The Highlander's Stolen Touch
The Highlander’s Stolen Touch is an earnest medieval full of well-meaning characters who try to do the right thing for their clan – whatever their personal desires might be. I liked the characters and the feeling of historical accuracy, but the plot did not quite work for me.
Ciara Robertson has loved Tavis MacLerie nearly all her life. He was one of the soldiers who escorted Ciara and her mother to their new home with the MacLeries, and took special care of Ciara along the way. They developed and unusual friendship. His wedding to Saraid was one of the saddest days of Ciara’s life – even though she herself was far too young to marry at the time. After Tavis’s marriage their friendship continued, and as Ciara aged and gained experience, they could converse on equal footing. Saraid’s tragic death opened the door for a different relationship, but Ciara wisely waited for Tavis to work through his grief. After a few years, she proposed to him, only to be turned down. Tavis believed himself to be a poor husband for anyone, and unworthy of the higher-born Ciara.
Ciara knows that she must marry some time, and if she can’t marry the man she loves, she should make an advantageous match for her clan. Her mother and stepfather (who is the clan’s peacemaker) support her independent thinking, and will not force her to marry a man she doesn’t want to wed, but after she turns down two probable suitors, she senses that time is running out. She agrees to meet with the Jamie Murray, a young heir of an ally clan, to see if they might suit. Though it seems like a bad idea, Tavis comes along for the journey to offer protection.
At first, Ciara has her doubts about Jamie and his family. They are lowlanders with sea connections, and seem a bit high in the instep for people who need her huge dowry. She also overhears an unflattering conversation between Jamie and his dad, who believe she is sleeping with Tavis. She actually isn’t, though she probably would if he asked. Ciara kisses Tavis. And Jamie. Jamie’s kisses are more of the “pleasant” variety, but Tavis continues to affirm that she is too lofty for him, and hints at guilt feelings about Saraid’s death. Meanwhile, Ciara has her own personal crisis. Her parentage is mysterious; though her stepfather Duncan has raised her as his own, she was five when he married her mother. She doesn’t know who her own father is, and her mother refuses to talk about it. Ugly rumors have her doubting her own worth.
Since a proposal does not seem to be forthcoming, Ciara agrees to marry Jamie. They all journey back to the clan MacLerie lands. Jamie and his parents loosen up and stop treating Tavis like the hired help. Everyone plays a lot of chess, and Jamie seems to be spending some quality time with Ciara’s best friend Elizabeth, with whom he gets along famously. Is this wedding really going to go forward?
Well, if I hadn’t known I was reading a romance, I almost would have thought so, because this plot drags out to an agonizing degree. Both Tavis and Ciara are determined to do the right thing. perhaps a little too determined. Ironically, most of the movers and shakers in Clan MacLerie want Tavis and Ciara to marry, but they don’t bother to tell them that. Since this is the Internet, I might as well let my geek flag fly and mention that it reminds me of a story from the Anne of Green Gables series. If you are geek enough to have read all the books, you may remember Anne of Windy Poplars, the book where Anne works as a school principal while Gilbert goes to medical school. It’s basically one long anecdote after the other, and in one of them Anne serves as a go-between for two young people who elope because the bride’s father disapproves of the marriage. But when they finally go through with it they find out – haha! – that the father approved all along and was just acting like he didn’t because he knew the young man needed a “challenge”. This is a lot like that, except that Tavis and Ciara don’t really need a challenge. I think if the clan had sat them down at the beginning of the book and said, “Hey guys, we actually want you to marry!” they could have skipped all sorts of shenanigans. Instead Ciara only escapes a marriage no one really wants her to have by the skin of her teeth. Somehow, that just doesn’t seem so funny.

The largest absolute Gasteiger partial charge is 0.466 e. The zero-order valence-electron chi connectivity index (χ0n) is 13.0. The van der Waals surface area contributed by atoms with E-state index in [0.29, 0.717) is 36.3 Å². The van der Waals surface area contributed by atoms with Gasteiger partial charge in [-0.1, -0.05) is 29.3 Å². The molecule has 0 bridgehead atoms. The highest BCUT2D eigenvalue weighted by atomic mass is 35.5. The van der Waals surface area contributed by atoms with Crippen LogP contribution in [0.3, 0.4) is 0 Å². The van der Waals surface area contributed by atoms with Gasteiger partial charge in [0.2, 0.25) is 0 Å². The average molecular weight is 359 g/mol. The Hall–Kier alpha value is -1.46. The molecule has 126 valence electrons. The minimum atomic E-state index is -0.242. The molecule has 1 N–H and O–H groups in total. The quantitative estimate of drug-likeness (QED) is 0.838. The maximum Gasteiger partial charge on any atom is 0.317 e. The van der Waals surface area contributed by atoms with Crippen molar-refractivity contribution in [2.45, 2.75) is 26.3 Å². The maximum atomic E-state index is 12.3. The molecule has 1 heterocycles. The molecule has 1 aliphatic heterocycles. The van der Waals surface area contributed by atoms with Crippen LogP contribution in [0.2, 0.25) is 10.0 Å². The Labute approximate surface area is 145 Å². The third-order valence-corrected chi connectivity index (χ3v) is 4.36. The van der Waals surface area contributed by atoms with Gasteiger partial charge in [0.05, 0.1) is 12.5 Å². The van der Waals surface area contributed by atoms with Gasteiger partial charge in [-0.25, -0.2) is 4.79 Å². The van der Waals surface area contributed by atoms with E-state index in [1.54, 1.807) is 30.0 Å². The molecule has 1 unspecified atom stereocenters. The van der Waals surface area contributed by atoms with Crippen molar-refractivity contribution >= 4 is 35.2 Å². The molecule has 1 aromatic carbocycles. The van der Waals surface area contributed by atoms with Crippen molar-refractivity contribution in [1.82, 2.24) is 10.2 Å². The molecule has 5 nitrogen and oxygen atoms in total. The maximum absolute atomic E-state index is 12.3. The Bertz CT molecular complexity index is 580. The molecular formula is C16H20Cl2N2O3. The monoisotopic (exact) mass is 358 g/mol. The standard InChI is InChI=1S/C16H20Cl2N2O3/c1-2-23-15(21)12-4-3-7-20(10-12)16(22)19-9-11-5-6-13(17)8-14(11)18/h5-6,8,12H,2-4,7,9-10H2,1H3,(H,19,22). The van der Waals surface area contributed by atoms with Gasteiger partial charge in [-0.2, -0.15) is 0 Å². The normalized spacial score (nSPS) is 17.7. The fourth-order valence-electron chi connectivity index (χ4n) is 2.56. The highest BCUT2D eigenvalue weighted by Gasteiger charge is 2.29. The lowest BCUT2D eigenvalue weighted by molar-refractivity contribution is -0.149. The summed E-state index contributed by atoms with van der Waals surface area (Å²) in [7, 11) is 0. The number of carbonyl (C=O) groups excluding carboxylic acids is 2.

That said, I liked the historical feel of this book. It’s not exactly gritty per se, but it’s not flimsy wallpaper either. It has a good sense of place without going overboard on Scottish accents and other accoutrements.
I liked Tavis and Ciara too, though I felt they would have been better served with a different plot. Since they each had some baggage to work through (Ciara had her mysterious birth, Tavis his wife’s death). I think that could have been enough on its own without the whole Jamie/engagement distraction.
The Highlander’s Stolen Touch is the first book I’ve read by Terri Brisbin. Though it didn’t quite work for me, I did find a lot to like, and I’d be willing to try again. I think a different plot would probably be more to my liking.